Recently, this firm acted for a well-known firm of insolvency practitioners to obtain an Order for Possession to realise the Trustee in Bankruptcy’s interest in the bankrupt’s property. The valuation of the property at the beginning of this firm’s instruction was in the region of £500,000 with the instruction being received in late 2007.
An application for the Trustee in Bankruptcy’s interest and an Order requiring possession of the property was made in February 2008. Due to the particular circumstances of the case and the interest of the bankrupt’s spouse in the property, the hearing of the matter was significantly delayed until earlier this month. The difficulties arose from assertions of beneficial interest by the spouse that were not substantiated by Land Registry documents and were not initially substantiated by any financial documentation.
Indeed, such allegations were only substantiated to a very limited extent. These allegations did however suffice to require the court to delay hearing the application for the Declaration and Possession Order until such time as evidence could be provided. Further evidential difficulties caused by lack of co-operation of the bankrupt and the bankrupt’s spouse and indeed frequent attempts by the bankrupt and his spouse to hinder matters meant that the hearing was delayed by some nine months.
As we are all fully aware, the property market has been in rapid decline for some time now and the valuation of the property upon initial instructions, even taking into account a substantial mortgage and potential interest by the spouse, meant that there was sufficient equity to justify incurring legal costs and incurring the insolvency practitioner’s costs to seek to recover the property for the benefit of the bankrupt’s creditors.
The initial valuation would have meant that all of these costs and the amounts owed to creditors would have been covered by the equity in the property. However, given the nine-month delay the valuation of the property at the time of the hearing reduced the value of the property by almost 20% which in this case knocked about £100,000 off the value of the property. This also meant that the value of the property would barely cover the outstanding mortgage on the property. This effectively left the insolvency practitioner with substantial legal bills, no equity in the property and a significant number of disgruntled creditors who would receive nothing. This, of course, is completely disregarding the costs that the insolvency practitioners themselves have incurred and would be unable to recover.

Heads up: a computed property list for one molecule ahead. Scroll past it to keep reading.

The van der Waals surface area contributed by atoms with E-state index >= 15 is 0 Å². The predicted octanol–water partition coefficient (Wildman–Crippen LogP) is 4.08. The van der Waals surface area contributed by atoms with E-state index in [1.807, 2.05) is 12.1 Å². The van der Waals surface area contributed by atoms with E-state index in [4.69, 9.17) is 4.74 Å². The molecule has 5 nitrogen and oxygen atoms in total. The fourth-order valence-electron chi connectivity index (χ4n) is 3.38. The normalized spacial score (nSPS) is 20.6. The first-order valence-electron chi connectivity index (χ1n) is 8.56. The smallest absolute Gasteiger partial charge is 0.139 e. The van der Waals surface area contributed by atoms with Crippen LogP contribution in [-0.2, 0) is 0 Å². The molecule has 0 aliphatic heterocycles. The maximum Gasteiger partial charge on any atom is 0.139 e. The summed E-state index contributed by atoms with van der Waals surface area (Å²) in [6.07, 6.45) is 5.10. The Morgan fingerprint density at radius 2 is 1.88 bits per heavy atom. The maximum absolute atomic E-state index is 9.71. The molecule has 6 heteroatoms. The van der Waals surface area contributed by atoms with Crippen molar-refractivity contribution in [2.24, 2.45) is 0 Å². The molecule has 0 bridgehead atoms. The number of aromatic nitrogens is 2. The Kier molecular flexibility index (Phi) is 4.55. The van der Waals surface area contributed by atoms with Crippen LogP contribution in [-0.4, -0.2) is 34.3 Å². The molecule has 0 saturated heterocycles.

In the specific circumstances of this case, a settlement was reached whereby the property was not actually recovered by the Trustee in Bankruptcy and a cash settlement offer was made. This did go some way to mitigating the loss incurred by the insolvency practitioner and covered a contribution towards the legal costs but did not permit any payments being made to the creditors.
No doubt all insolvency practitioners are acutely aware of the declining value of properties in which they have interests as Trustee in Bankruptcy and should therefore treat this as a cautionary tale. Insolvency practitioners may find it of some benefit to avail themselves of the three-year time limit under the Enterprise Act 2002, within which they must commence proceedings to establish an interest in a property or to recover the property of a bankrupt. After all, this may be in the best interest of the creditors.
Whilst nobody appears to be able to give any specific advice on the likely progress of the housing market, it is perhaps a factor that insolvency practitioners should consider, particularly where they are seeking to recover interests in properties which are subject to a mortgage, even perhaps mortgages which were initially 50% loan to value.